It can never be said that the general public wasn’t warned about this. This series was always going to be frustrating, surrealist theater with members of each bench desperately trying to give games away, and by the time the final horn blew on Wednesday night, the Oilers had managed to do so in rather impressive fashion, and now sit on the brink of heading home from the preliminary round of whatever these playoffs are despite having at least one, if not two, of the best players on the planet.
There’s not much more Dave Tippett and his charges could have wanted out of the first 50 minutes of Game 3. They dictated the a small majority of the 5 on 5 action prior to the start of the third period largely due to Coach Jeremy Gibron’s complete refusal to match lines with any kind of regularity, consideration, or consistency; a third period they went into with a lead thanks to a waning seconds goal from McJesus. They had gotten at least representative goaltending from Mikko Koskinen, who had been aided by a few posts, and their penalty kill held strong even in the face of repeated needless and selfish penalties coming from the Oilers in a special teams heavy 2nd period. But Tippett dialed things back a bit and tried to sit on a lead, and this blue line is in no way built to do that even with a healthy Adam Larsson in the lineup. The Oilers took what was given to them and gave it right back. If nothing else, it makes for high drama with everyone playing a part.
To this point there has been no word on Larsson’s availability for this evening, nor has there been any regarding who will replace Tyler Ennis in the lineup after right leg turned to Cheeto dust under a (clean) check from Kirby Dach. But aside from that, there’s not really much in the Toolbox Of Concepts that Tippett needs to reach for given both his roster and his counterpart’s limitations. The recipe remains the same- Toss 29 and 97 out there and let Jeremy Prinze Jr. try to counter with Olli Maata coming out of a break YET AGAIN.
As for the Hawks, what a difference a few springs without playoff hockey makes, huh? To hear the DISCOURSE yesterday, one would think that there weren’t three Conn Smythe winners still on this roster and three very recent banners hanging on West Madison. A team that has tripped over its own dick at every turn for going on 15 years predictably did so again, and all of the sudden Game 3 was a VINTAGE Hawks performance. What a fantastic thing lowered expectations can be, even from a team that still on paper claims to kinda sorta have championship aspirations. And though the result was positive, the process by which they got there was infuriating. While Alex Nylander was finally kicked out of the top 6, he was still getting power play time, and the defensive pairings still remain poorly matched and bafflingly deployed. That Olli Maata is in the lineup (goals be damned) and allowed to have the best seat in the house on all three Oilers goals due to his coach putting him out there against McDavid and Draisaitl while having last change is enough to make anyone who has ever even half paid attention to what actual coaching and structure looks like is infuriating. And yet there’s still a rush to declare this a signature win even when this series is very far from over.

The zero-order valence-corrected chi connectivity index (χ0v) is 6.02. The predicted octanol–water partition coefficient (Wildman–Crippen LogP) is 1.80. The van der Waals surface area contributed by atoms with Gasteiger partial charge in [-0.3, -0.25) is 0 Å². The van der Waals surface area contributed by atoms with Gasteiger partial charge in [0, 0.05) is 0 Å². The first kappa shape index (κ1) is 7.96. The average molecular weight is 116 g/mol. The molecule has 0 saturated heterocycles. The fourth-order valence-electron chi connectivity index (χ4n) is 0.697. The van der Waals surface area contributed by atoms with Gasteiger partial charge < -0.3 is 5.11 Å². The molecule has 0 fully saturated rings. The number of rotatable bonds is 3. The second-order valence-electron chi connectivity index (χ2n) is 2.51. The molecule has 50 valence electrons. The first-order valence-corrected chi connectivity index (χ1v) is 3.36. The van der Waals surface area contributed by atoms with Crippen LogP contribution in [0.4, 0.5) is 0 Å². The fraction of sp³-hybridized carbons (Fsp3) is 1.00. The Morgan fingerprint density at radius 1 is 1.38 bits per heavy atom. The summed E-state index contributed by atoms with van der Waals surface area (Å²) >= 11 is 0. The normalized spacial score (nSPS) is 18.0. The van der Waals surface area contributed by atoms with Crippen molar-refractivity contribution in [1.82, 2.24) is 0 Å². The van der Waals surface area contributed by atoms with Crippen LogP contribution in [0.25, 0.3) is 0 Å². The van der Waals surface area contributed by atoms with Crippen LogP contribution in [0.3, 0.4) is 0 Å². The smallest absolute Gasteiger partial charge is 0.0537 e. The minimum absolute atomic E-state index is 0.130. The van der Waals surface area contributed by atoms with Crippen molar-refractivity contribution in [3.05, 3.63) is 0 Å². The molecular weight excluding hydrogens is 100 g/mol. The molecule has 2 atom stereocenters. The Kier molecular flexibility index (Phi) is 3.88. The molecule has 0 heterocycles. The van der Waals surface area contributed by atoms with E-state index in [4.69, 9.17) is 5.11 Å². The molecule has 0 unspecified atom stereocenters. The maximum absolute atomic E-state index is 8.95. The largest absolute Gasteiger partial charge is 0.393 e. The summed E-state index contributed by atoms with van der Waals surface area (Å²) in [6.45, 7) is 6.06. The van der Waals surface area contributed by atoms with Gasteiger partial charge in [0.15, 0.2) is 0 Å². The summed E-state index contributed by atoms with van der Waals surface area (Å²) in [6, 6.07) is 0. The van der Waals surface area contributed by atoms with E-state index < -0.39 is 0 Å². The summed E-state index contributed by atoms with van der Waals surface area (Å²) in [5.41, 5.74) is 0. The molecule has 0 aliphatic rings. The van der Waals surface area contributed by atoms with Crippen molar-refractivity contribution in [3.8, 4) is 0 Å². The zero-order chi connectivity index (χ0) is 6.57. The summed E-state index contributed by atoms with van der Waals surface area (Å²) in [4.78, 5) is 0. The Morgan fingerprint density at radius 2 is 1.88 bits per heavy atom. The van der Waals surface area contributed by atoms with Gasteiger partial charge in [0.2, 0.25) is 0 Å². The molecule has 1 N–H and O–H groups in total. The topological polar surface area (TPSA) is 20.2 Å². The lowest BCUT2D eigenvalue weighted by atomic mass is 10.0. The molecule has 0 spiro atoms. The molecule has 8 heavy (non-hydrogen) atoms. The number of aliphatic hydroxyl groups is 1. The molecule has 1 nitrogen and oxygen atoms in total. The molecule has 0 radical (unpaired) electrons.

It’s not all turds in punchbowls though, as the Toews line once again was able to tilt the ice in its favor throughout the entire game, and they obviously came up with the decider on Toews’ deflection, in spite of the coach not really trying to find matchups for him. That’s basically been the shorthand for this series three games in – when Toews gets what he wants 5v5, the Hawks have a much better shot at winning a game. Incredibly deep and insightful stuff that can only be found here, truly. Also, Kirby Dach may not have dented the score sheet, and he may not have also announced his presence to the hockey world as some others have already declared, but he definitely looks as lively as he has since coming up, and the retooled 2nd line made themselves dangerous out there. Also, Corey Crawford finally started to appear a little more stable by the third period of Game 3, and hopefully he’s rounding into form, because the Hawks are not going to win either of the next two games without him being some semblance of his usual self.
Under normal circumstances, the strategy tonight in an elimination scenario with last change would be to ride the Toews line as hard as is possible, using it both to attack and to check either McClavicle or Leon, or a best case scenario, do both at once. Nothing keeps those two off the scoresheet like making them have to defend. However, it appears that along with being in the Covid Era, we are also now in the Quantumn Realm where all notions of matchups and deployment cease to have any meaning and one can descend into utter madness for eternity. So none of this really means anything except the Hawks best players, namely Toews and Crawford, need to be their best players. Again, this is no longer a pay site, this wisdom is free once again. Ride the Snake. Let’s go Hawks.